ARTICLES BY Jim Ruland
Ol' Dirty Bastard Portrait Session

Oh Baby I Like It Raw (Just Not That Raw)

Jim Ruland

01.05.15

The Dirty Version explores the conundrums of the Wu-Tang Clan’s most notorious member, Ol’ Dirty Bastard. Jim Ruland reviews.

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Tony O’Neill’s Hollywood Frolic

Jim Ruland

08.18.10

Sick City is the most recent novel from Tony O’Neill. A master at telling his own story, he has also helped others to tell theirs. He worked on Neon Angel, the memoir of Runaways lead signer Cherie Currie, which was recently adapted into the film starring Dakota Fanning. He also assisted on the New York Times bestseller Hero of the Underground by Jason Peters, an All-American Defensive Tackle and NFL player, about his addiction to heroin and cocaine. Tony O’Neill has had a taste of hard living himself and here offers Jim Ruland a tour of Hollywood’s seedy underbelly. Accompanying photos of O’Neill courtesy of Jim Ruland.

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Success is not an Option: Postmodern Crime and Comedy in L.A.

Jim Ruland

05.07.10

James Greer’s enviable big league career began as a music critic of such a high order that, well, shoot, he was asked to throw down the pen to play in one of the seminal rock bands at the fin/turn of the siècle. Then he wrote their biography (talking about Guided by Voices here, dream job). His debut novel Artificial Light unraveled the Kurt Cobain realm of rock star mythos, and in his sophomore novel from Akashic, Greer succeeds, with dark stunning wit, the story of The Failure – "Guy Forget…a harebrained scheme addict of the highest order." Jim Ruland reviews.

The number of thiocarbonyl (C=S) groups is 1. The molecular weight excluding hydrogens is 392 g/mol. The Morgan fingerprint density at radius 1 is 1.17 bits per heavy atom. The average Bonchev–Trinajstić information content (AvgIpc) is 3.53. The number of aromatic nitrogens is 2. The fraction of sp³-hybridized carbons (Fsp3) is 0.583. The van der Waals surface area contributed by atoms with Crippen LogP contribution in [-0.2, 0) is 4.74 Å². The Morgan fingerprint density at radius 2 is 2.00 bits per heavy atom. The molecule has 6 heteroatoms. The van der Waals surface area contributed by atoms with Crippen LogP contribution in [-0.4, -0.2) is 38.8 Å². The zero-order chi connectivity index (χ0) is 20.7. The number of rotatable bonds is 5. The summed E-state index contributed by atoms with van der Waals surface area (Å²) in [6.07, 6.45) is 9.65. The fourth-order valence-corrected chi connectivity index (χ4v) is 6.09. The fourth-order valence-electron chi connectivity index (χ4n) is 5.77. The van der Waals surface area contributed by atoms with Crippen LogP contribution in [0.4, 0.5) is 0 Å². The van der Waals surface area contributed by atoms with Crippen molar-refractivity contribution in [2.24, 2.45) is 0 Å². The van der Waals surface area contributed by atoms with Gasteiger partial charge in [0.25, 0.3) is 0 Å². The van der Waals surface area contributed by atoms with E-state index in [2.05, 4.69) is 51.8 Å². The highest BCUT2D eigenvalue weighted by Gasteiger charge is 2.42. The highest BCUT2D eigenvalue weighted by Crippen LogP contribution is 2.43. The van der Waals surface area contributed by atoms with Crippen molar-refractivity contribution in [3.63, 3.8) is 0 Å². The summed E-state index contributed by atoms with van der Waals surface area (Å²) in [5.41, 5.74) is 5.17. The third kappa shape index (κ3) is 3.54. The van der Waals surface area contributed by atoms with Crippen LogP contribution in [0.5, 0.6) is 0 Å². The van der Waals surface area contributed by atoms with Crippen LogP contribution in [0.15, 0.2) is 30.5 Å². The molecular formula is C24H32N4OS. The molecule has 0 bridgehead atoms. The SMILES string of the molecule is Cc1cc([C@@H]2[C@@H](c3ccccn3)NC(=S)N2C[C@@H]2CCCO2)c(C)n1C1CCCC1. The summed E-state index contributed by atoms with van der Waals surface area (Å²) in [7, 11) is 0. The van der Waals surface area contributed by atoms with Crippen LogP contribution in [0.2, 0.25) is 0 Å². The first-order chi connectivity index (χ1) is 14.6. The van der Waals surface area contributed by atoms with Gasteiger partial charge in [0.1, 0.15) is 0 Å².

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The Lever

Jim Ruland

02.24.10

Jim Ruland is the author of the short story collection Big Lonesome, a recurring contributor to The Believer, and the host of the irreverent reading series Vermin on the Mount at the Mountain Bar in L.A.’s Chinatown. Ruland lives in San Diego and has family on both sides of the national dividing line. His story "The Lever" reflects life in a border town during the current narco-conflict and how even those who aren’t causing the violence may begin to feel culpable. Accompanying image by Eugene Delacroix.